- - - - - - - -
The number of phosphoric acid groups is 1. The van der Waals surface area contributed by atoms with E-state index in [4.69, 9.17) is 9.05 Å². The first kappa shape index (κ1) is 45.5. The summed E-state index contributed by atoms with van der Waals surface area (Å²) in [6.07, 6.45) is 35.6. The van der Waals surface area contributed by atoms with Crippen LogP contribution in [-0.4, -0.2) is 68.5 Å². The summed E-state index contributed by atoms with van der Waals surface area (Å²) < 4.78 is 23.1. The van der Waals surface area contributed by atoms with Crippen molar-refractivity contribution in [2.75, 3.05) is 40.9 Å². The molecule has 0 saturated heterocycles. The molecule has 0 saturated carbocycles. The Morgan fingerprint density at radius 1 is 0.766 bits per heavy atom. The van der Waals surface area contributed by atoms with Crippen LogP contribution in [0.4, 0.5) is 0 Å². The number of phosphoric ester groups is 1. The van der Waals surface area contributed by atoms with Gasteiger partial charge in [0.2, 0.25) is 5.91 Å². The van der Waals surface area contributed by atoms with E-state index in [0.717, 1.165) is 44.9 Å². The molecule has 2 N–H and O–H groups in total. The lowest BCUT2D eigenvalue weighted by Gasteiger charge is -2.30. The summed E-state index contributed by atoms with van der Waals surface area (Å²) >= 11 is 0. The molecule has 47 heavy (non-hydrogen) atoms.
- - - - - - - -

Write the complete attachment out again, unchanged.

The number of phosphoric acid groups is 1. The van der Waals surface area contributed by atoms with E-state index in [4.69, 9.17) is 9.05 Å². The first kappa shape index (κ1) is 45.5. The summed E-state index contributed by atoms with van der Waals surface area (Å²) in [6.07, 6.45) is 35.6. The van der Waals surface area contributed by atoms with Crippen LogP contribution in [-0.4, -0.2) is 68.5 Å². The summed E-state index contributed by atoms with van der Waals surface area (Å²) < 4.78 is 23.1. The van der Waals surface area contributed by atoms with Crippen molar-refractivity contribution in [2.75, 3.05) is 40.9 Å². The molecule has 0 saturated heterocycles. The molecule has 0 saturated carbocycles. The Morgan fingerprint density at radius 1 is 0.766 bits per heavy atom. The van der Waals surface area contributed by atoms with Crippen LogP contribution in [0.4, 0.5) is 0 Å². The number of phosphoric ester groups is 1. The van der Waals surface area contributed by atoms with Gasteiger partial charge in [0.2, 0.25) is 5.91 Å². The van der Waals surface area contributed by atoms with E-state index in [0.717, 1.165) is 44.9 Å². The molecule has 2 N–H and O–H groups in total. The lowest BCUT2D eigenvalue weighted by Gasteiger charge is -2.30. The summed E-state index contributed by atoms with van der Waals surface area (Å²) >= 11 is 0. The molecule has 47 heavy (non-hydrogen) atoms.